Focus is shifting to wellness and prevention. Preventive care and disease management were cited by two thirds of respondents as the most important ways to reduce healthcare costs and manage demand on health systems. Health promotion and wellness initiatives are being sought voluntarily by employers and mandated by governments.
Examples in Practice: Ireland was first to place a country-wide ban on smoking indoors, and this has since spread to other countries. The Swiss are considering a tax on food with high glycemic content. The UK is considering a “traffic light” nutritional labeling system on foods to make it easier for consumers to make healthy choices.
Pay-for-Performance is soaring. Misaligned incentives are identified as a root cause of gaps in the quality in healthcare and inequitable sharing of risk and rewards. Eight-five percent of organizations surveyed say they have begun moving toward pay-for-performance initiatives, a significant increase in the past two years.
Examples in Practice: Physicians in California receive bonuses for screening patients for conditions that are expensive to treat, such as cervical cancer and coronary heart problems. The Dutch will introduce a new health insurance system in 2006 that realigns their incentive structure. Spain is using patient choice as a lever for changing physician behavior.
Information technology is the backbone of care. Lack of care integration was cited as the biggest problem facing health delivery systems, according to more than 80 percent of respondents. Three-quarters of respondents viewed information technology as most important to integrating care (74 percent) and information sharing (78 percent).
Examples in Practice: The National Health Service (NHS) in the United Kingdom is committing $12 billion over 10 years to build a national healthcare information network, and requires some physicians to use computers to get paid. The Canadian government is building the Canadian Health Infoway. The US has a goal to build a national medical record system. Australia is considering making electronic reimbursement mandatory.
Innovative, flexible care models are emerging. Many countries are exploring more innovative, adaptable care models to increase access and productivity and to circumvent workforce shortages. This includes hospital redesign, use of technology, outsourcing of elective procedures and importing of nurses and other clinical staff.
Examples in Practice: Norway is using telemedicine to provide healthcare in remote areas. A German company is buying smaller hospitals and connecting them to specialized, centralized high-tech medical units. More than 100 smaller, specialty hospitals have been built in the US in the past five years. In Australia, 45 hospitals now offer “Hospital in the Home.”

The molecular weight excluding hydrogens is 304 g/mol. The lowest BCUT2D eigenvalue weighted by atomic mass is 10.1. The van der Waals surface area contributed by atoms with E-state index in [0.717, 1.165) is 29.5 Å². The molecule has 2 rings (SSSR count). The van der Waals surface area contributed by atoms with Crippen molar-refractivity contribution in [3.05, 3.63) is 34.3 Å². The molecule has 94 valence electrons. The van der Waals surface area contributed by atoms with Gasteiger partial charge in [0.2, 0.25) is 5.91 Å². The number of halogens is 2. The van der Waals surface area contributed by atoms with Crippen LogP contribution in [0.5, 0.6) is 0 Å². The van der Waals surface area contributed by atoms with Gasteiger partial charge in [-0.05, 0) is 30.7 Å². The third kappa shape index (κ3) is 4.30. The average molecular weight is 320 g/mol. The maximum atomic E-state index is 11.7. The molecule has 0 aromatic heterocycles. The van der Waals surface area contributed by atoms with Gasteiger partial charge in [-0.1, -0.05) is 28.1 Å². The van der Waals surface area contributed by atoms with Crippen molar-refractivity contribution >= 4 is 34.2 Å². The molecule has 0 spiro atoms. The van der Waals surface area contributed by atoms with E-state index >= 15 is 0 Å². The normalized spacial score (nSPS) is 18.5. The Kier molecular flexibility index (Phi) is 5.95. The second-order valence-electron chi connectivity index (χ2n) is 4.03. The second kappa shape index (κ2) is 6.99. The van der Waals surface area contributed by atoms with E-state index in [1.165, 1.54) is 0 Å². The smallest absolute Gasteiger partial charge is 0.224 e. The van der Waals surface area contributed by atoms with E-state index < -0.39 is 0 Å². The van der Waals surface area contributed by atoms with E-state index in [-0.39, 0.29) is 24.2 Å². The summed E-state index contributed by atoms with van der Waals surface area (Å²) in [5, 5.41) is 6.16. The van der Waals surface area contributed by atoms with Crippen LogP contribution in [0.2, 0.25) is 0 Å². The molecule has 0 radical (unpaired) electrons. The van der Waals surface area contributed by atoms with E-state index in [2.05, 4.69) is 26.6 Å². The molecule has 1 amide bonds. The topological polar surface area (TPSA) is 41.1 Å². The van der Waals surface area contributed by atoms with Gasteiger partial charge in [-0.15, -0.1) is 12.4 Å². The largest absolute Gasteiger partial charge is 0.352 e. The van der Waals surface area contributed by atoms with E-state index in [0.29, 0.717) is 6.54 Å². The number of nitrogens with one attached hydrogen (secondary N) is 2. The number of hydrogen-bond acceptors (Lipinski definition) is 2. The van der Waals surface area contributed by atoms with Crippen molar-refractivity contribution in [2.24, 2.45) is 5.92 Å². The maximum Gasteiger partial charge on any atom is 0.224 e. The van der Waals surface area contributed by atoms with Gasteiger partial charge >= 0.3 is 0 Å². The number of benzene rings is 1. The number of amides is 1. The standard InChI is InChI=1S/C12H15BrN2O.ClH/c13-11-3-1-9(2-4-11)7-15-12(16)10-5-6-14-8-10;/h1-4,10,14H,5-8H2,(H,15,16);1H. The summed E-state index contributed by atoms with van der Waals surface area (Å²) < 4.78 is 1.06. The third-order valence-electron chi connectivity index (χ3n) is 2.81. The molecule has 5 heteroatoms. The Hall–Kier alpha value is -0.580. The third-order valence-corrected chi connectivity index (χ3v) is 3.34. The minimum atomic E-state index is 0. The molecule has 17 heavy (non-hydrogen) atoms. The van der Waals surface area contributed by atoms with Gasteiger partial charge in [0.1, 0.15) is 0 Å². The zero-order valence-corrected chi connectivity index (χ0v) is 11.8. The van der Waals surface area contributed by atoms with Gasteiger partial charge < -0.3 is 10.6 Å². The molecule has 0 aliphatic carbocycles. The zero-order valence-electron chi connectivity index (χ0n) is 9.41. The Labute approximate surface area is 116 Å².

“Innovative solutions to common healthcare problems are emerging in the global healthcare market,” said Sandy Lutz, director of research for PricewaterhouseCoopers Health Research Institute. “Governments and healthcare organizations across industries and sectors must find a way to share ideas and work together in ways that they have not in the past.”
HealthCast 2020 identifies seven common features for sustainability that include: the need for common ground among stakeholders; a digital backbone; incentive realignment; quality and safety standardization; strategic resource deployment; innovation and process change; and adaptable models of care delivery centered on the needs of patients.
The report includes survey responses from 578 healthcare executives, policymakers and employers from 27 countries to assess their opinions about health systems sustainability. PricewaterhouseCoopers also conducted in-depth interviews with more than 120 healthcare thought leaders in 16 countries, including Australia, Canada, Europe, India, Japan, Singapore, South Africa, the United Kingdom, the United States, as well as in the Middle East.
About the PricewaterhouseCoopers Health Research Institute
PricewaterhouseCoopers Health Research Institute provides new intelligence, perspective and analysis on trends affecting all health-related industries, including healthcare providers, pharmaceuticals, health and life sciences and payers. The Institute is part of PricewaterhouseCoopers’ larger initiative for the health-related industries that brings together expertise and allows collaboration across all sectors in the health continuum.
PricewaterhouseCoopers (www.pwc.com) provides industry-focused assurance, tax and advisory services to build public trust and enhance value for its clients and their stakeholders. More than 130,000 people in 148 countries work collaboratively using Connected Thinking to develop fresh perspectives and practical advice.